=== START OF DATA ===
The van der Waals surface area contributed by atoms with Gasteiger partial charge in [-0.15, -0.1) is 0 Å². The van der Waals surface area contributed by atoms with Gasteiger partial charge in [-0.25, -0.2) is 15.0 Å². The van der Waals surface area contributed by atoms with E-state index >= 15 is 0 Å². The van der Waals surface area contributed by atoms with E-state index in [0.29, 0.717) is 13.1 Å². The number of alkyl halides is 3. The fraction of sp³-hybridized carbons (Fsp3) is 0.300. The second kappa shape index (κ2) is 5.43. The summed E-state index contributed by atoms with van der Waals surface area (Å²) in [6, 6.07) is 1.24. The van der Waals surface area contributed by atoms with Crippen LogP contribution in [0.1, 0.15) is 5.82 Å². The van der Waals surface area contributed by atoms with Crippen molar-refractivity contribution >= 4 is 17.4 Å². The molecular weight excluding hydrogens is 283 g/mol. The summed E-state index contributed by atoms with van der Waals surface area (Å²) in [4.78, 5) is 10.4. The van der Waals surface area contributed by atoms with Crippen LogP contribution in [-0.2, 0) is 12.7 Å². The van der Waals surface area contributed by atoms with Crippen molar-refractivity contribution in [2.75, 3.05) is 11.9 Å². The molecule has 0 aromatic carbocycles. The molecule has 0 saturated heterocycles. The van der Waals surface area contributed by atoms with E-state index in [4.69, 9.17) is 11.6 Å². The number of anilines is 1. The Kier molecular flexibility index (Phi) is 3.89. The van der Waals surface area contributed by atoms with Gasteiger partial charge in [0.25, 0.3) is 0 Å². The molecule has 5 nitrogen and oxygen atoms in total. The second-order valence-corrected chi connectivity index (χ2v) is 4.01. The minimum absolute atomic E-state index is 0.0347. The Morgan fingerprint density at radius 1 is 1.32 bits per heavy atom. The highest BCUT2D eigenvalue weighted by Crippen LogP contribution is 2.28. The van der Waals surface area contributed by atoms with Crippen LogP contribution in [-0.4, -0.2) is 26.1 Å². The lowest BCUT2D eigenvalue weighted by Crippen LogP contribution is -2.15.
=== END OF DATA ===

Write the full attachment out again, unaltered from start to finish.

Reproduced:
The van der Waals surface area contributed by atoms with Gasteiger partial charge in [-0.15, -0.1) is 0 Å². The van der Waals surface area contributed by atoms with Gasteiger partial charge in [-0.25, -0.2) is 15.0 Å². The van der Waals surface area contributed by atoms with E-state index >= 15 is 0 Å². The van der Waals surface area contributed by atoms with E-state index in [0.29, 0.717) is 13.1 Å². The number of alkyl halides is 3. The fraction of sp³-hybridized carbons (Fsp3) is 0.300. The second kappa shape index (κ2) is 5.43. The summed E-state index contributed by atoms with van der Waals surface area (Å²) in [6, 6.07) is 1.24. The van der Waals surface area contributed by atoms with Crippen LogP contribution in [0.1, 0.15) is 5.82 Å². The van der Waals surface area contributed by atoms with Crippen molar-refractivity contribution >= 4 is 17.4 Å². The molecular weight excluding hydrogens is 283 g/mol. The summed E-state index contributed by atoms with van der Waals surface area (Å²) in [4.78, 5) is 10.4. The van der Waals surface area contributed by atoms with Crippen LogP contribution in [-0.2, 0) is 12.7 Å². The van der Waals surface area contributed by atoms with Crippen molar-refractivity contribution in [2.75, 3.05) is 11.9 Å². The molecule has 0 aromatic carbocycles. The molecule has 0 saturated heterocycles. The van der Waals surface area contributed by atoms with E-state index in [4.69, 9.17) is 11.6 Å². The number of anilines is 1. The Kier molecular flexibility index (Phi) is 3.89. The van der Waals surface area contributed by atoms with Gasteiger partial charge in [0.25, 0.3) is 0 Å². The molecule has 5 nitrogen and oxygen atoms in total. The second-order valence-corrected chi connectivity index (χ2v) is 4.01. The minimum absolute atomic E-state index is 0.0347. The Morgan fingerprint density at radius 1 is 1.32 bits per heavy atom. The highest BCUT2D eigenvalue weighted by Crippen LogP contribution is 2.28. The van der Waals surface area contributed by atoms with Crippen LogP contribution in [-0.4, -0.2) is 26.1 Å². The lowest BCUT2D eigenvalue weighted by Crippen LogP contribution is -2.15.